Curious why, even as many were expecting at the time, the Fed decided against commenting on the October market swoon? Here is the answer, in the Fed's own words:
... members considered the advantages and disadvantages of adding language to the statement to acknowledge recent developments in financial markets. On the one hand, including a reference would show that the Committee was monitoring financial developments while also providing an opportunity to note that financial conditions remained highly supportive of growth. On the other hand, including a reference risked the possibility of suggesting greater concern on the part of the Committee than was actually the case, perhaps leading to the misimpression that monetary policy was likely to respond to increases in volatility. In the end, the Committee decided not to include such a reference.
In other words, the Fed refused to admit that all its cares about is record high stocks volatility.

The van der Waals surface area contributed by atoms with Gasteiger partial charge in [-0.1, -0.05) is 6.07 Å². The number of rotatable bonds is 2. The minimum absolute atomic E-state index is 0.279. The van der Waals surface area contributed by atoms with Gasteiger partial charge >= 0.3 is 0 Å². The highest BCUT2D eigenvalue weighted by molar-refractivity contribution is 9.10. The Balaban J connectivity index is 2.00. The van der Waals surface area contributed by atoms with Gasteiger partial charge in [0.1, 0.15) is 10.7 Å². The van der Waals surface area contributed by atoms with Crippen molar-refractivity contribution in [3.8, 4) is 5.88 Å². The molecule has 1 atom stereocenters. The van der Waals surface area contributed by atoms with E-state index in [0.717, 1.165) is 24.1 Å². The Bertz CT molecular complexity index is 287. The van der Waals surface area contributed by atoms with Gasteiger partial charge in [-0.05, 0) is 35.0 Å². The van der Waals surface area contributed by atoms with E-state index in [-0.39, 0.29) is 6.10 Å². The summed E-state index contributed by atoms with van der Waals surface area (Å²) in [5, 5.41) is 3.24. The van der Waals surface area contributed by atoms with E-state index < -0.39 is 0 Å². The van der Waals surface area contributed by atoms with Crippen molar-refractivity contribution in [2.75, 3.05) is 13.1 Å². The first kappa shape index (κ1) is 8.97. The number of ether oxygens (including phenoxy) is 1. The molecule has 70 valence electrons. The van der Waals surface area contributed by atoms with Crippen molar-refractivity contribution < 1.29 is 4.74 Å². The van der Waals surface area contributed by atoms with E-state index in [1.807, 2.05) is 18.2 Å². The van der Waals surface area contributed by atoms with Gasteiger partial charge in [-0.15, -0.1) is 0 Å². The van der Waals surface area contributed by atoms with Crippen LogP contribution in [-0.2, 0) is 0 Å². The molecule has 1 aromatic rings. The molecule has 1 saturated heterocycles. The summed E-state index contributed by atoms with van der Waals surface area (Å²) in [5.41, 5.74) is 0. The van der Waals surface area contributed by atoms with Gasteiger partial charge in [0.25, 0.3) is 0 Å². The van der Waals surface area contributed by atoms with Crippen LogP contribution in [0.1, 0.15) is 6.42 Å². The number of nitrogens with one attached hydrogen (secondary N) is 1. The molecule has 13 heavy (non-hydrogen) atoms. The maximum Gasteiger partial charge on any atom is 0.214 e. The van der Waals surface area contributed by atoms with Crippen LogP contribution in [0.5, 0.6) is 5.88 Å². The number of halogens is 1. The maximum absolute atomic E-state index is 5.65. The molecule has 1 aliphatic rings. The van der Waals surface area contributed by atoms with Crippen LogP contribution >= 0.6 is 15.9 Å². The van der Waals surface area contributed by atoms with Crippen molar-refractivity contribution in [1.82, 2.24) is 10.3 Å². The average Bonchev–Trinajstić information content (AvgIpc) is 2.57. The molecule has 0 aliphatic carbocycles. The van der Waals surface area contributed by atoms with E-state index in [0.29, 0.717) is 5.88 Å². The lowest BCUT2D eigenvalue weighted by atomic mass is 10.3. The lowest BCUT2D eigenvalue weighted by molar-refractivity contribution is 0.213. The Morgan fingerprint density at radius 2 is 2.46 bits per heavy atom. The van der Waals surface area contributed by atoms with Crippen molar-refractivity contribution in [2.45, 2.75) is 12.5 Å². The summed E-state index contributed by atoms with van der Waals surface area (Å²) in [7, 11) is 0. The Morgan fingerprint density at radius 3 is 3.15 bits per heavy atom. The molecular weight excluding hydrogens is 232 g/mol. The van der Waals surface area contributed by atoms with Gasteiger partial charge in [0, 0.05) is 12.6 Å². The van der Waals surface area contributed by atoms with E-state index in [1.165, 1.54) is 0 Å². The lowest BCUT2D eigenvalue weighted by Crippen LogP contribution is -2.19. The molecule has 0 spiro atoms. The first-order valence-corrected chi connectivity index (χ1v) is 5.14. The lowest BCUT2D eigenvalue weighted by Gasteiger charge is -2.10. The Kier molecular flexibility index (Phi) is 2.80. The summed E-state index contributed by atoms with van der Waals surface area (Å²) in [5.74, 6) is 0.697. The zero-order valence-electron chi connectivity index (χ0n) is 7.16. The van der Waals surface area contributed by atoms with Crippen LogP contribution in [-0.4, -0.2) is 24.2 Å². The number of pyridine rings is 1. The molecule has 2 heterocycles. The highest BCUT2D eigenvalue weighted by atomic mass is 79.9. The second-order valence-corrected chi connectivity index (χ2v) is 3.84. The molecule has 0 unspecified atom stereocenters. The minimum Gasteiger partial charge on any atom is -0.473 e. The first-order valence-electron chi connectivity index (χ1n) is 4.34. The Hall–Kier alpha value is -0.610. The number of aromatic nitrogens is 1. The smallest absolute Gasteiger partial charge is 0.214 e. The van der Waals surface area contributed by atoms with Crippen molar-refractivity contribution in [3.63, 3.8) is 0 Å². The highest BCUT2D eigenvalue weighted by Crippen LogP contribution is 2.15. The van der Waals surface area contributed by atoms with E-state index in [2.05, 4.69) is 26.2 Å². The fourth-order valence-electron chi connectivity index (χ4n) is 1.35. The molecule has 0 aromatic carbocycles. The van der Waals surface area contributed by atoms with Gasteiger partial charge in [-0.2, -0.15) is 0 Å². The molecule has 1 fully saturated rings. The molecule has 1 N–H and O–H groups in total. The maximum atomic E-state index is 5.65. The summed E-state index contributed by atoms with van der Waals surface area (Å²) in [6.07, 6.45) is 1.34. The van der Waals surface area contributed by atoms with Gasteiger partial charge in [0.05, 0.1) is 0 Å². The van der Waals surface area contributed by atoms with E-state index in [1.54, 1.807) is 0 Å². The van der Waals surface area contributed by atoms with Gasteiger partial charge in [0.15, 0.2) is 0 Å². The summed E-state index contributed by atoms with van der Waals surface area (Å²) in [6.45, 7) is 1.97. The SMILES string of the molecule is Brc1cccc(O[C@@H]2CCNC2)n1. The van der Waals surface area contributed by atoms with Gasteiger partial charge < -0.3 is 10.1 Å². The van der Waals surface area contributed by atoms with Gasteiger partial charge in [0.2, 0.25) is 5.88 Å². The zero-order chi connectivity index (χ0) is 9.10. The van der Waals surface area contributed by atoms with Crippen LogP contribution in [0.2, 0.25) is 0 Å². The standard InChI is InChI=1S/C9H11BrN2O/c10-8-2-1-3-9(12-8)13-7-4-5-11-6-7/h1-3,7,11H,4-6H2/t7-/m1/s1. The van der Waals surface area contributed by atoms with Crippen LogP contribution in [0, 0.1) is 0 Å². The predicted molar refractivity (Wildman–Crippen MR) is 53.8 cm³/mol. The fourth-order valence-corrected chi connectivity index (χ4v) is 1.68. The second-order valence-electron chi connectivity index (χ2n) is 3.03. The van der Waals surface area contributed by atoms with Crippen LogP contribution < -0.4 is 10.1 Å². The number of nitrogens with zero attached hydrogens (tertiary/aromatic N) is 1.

And when the Fed says it didn't want to "suggest greater concern on the part of the Committee than was actually the case" regarding a tumbling stock market, that means that Bullard's hint on QE4 the day the DJIA plunged 500 points and the 10 Year flash crashed... never happened right?
Or maybe, just maybe, the humiliated Fed, caught offside by Bullard's verbal faux pas, is actually serious this one time especially considering the FOMC took place after the Bullard bull in a china store jawboning, in which case the one word to focus on in the following most important line:
... the misimpression that monetary policy was likely to respond to increases in volatility...
especially when considering this line:
... the staff report also pointed to asset valuation pressures that were broadening, as well as a loosening of underwriting standards in the speculative corporate debt and CRE markets; it noted the need to closely monitor these developments going forward.
... is "misimpression" as it means the next time Vol surges, the Fed will not be there to save the BTFDers.